Experts say India sees the power vacuum around vaccines as an opportunity for diplomacy and soft power, in line with Prime Minister Narendra Modi’s bid to raise India’s international profile. Next door, Beijing has also pushed vaccine diplomacy, but India’s industry strength, which is producing vaccines faster than they are currently being distributed at home, may give it an edge.

“From the very beginning of the pandemic, the Indian government seemed to be projecting itself as a responsible global stakeholder … as an important part of global governance and the global health scenario,” an image supported by India’s strength in the sector, says Harsh Pant, professor of international relations at King’s College, London.

As of late February, India had exported about 36 million doses of vaccine across the world, about 20% of them as grant assistance. Meanwhile, it has launched the second wave of its domestic campaign, aiming to vaccinate 300 million of its 1.3 billion people by mid-summer.


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Two giants

Even before the pandemic, India was a major pharmaceutical hub, and manufactured about half of all vaccines sold globally. Now, the privately-owned Serum Institute of India (SII), the world’s biggest vaccine manufacturer, has been producing 2.4 million doses of the AstraZeneca vaccine a day, more than it can distribute domestically.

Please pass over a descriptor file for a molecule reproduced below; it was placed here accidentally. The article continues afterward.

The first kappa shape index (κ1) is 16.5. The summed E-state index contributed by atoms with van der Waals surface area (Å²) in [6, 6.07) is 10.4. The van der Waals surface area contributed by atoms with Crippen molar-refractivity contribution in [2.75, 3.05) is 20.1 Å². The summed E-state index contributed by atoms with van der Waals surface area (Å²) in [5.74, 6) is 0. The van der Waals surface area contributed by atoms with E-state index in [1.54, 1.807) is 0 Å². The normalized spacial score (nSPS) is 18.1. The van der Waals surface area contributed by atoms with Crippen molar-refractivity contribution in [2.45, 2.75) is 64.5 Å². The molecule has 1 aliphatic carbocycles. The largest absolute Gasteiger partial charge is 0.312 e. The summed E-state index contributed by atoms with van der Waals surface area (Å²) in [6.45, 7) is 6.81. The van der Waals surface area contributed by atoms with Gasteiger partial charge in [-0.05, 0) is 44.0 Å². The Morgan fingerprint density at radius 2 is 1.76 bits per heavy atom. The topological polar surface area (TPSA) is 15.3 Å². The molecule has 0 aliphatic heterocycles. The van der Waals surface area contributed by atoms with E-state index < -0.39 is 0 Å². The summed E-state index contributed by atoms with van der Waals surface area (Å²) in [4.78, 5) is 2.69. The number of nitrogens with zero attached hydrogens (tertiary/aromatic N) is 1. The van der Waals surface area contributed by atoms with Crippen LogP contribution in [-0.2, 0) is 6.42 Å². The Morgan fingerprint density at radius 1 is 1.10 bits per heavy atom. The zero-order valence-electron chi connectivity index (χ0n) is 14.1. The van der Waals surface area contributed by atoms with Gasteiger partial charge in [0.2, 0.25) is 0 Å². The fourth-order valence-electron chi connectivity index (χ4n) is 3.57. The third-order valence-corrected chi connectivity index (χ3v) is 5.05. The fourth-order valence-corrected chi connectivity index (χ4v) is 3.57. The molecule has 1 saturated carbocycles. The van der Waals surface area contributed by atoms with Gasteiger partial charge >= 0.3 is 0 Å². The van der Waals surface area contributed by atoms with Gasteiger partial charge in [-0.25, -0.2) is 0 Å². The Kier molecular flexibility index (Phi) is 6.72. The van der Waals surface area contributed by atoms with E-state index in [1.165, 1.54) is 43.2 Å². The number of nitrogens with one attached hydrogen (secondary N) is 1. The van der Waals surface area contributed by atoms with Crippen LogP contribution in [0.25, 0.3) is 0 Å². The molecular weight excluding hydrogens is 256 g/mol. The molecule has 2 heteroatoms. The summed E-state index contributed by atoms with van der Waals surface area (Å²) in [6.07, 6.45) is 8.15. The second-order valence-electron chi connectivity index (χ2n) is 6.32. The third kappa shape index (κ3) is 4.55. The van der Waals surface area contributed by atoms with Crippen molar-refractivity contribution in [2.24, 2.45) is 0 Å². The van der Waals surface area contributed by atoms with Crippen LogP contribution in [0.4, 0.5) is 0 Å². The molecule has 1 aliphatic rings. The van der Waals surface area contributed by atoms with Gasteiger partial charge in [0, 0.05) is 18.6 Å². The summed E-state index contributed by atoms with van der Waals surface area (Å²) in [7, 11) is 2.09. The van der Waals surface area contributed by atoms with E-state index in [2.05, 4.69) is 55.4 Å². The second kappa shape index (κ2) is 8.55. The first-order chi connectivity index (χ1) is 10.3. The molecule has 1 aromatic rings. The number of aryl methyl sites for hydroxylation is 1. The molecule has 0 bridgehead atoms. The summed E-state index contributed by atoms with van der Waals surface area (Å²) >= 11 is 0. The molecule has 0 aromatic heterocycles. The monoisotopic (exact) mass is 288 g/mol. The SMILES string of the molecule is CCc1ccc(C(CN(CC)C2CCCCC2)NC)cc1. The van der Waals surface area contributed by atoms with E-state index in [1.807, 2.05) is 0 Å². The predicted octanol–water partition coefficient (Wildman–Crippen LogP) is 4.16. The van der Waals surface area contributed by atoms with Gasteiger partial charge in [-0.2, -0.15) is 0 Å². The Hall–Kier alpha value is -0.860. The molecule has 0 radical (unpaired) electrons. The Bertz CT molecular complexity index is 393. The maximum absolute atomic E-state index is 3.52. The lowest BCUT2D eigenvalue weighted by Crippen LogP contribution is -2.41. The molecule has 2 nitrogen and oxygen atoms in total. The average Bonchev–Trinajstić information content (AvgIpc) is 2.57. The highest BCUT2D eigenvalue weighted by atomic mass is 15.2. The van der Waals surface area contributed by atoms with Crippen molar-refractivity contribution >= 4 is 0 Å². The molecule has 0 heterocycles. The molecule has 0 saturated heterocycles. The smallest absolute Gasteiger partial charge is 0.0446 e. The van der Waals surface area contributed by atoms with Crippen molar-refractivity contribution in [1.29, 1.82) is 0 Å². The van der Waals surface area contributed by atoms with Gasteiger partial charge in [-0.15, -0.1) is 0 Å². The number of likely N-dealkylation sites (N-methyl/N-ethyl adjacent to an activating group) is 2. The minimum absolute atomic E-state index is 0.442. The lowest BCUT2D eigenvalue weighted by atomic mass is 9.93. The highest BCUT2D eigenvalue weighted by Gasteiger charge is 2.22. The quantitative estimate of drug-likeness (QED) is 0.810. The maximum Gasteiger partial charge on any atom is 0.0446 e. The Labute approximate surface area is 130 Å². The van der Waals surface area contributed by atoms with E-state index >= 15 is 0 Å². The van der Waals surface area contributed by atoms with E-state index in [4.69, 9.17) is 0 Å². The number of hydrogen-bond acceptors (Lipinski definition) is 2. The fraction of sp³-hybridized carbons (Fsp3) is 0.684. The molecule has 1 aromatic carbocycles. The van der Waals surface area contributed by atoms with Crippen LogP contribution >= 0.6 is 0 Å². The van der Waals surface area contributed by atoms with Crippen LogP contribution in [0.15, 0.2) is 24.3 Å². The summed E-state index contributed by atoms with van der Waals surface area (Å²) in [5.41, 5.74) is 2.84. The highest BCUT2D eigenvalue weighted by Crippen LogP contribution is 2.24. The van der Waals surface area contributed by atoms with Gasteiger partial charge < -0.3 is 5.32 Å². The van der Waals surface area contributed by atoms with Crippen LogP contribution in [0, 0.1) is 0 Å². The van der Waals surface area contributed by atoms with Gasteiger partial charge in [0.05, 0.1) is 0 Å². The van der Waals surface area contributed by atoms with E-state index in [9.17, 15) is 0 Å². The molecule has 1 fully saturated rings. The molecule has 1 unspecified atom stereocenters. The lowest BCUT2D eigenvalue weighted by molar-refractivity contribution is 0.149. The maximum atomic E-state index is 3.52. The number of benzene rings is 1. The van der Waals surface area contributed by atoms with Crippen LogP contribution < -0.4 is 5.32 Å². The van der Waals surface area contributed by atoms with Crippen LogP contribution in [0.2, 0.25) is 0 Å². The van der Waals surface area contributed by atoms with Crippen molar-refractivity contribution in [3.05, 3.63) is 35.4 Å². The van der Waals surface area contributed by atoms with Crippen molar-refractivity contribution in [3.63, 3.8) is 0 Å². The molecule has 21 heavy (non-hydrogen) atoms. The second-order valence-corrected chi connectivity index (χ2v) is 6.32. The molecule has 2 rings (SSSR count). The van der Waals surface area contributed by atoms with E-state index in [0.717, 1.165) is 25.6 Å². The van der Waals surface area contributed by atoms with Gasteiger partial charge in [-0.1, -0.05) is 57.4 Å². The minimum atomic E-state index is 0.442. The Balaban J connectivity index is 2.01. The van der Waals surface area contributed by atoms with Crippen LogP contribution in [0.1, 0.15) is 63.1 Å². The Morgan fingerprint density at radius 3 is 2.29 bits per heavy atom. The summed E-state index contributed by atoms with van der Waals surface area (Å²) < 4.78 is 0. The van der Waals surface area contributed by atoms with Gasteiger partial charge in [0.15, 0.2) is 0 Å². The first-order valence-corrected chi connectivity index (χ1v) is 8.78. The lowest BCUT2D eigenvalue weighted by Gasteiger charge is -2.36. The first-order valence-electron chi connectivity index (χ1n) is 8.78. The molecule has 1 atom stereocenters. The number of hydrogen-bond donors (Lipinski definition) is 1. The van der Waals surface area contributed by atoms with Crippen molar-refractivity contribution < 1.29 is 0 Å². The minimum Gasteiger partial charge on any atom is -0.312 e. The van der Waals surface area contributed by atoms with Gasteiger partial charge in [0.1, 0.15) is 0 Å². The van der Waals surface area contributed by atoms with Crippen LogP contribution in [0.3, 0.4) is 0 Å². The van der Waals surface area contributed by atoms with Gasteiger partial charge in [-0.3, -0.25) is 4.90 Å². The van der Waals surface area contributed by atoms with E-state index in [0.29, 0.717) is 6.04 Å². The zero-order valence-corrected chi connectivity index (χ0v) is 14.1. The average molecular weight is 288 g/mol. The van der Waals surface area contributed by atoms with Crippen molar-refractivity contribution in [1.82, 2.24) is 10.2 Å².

SII vaccines make up a large contribution of the World Health Organization’s COVAX initiative, which aims to make vaccines accessible for lower- and middle-income countries. The first shipment under the initiative was sent from India to Ghana late last month.

India’s vaccine diplomacy isn’t surprising. It is in line with the Modi government’s strategic use of soft power to aid diplomacy and foreign policy. Since his election in 2014, Mr. Modi has successfully proposed an “International Day of Yoga” to the United Nations, visited 58 countries, and reached out to the Indian diaspora, especially in the United States.

Ben Curtis/AP

Kenya’s President Uhuru Kenyatta (center) visits the central vaccine depot in Kitengela town on the outskirts of Nairobi, Kenya, March 4, 2021. Around 1 million doses of the AstraZeneca COVID-19 vaccine manufactured by the Serum Institute of India arrived in the country on Wednesday as part of the COVAX initiative.

But India is not alone in dominating vaccine diplomacy. There’s also China, which long promised several southeast Asian and African countries its homegrown vaccines and has been sending its own shipments across the world. For years now, China has made large investments in countries in India’s neighborhood, like Nepal, the Maldives, and Sri Lanka, that India has been unable to match. At the same time, India’s ties with Nepal – bordered by both India and China – have seen a setback, and disputes continue over India and China’s ill-defined borders along the Himalayan regions.

“Competition between China and India is now a permanent feature of international politics,” says Jabin Jacob, an associate professor of international relations at Shiv Nadar University outside New Delhi. “There is certainly an element of competition between the two countries to show themselves as leaders in Asia.”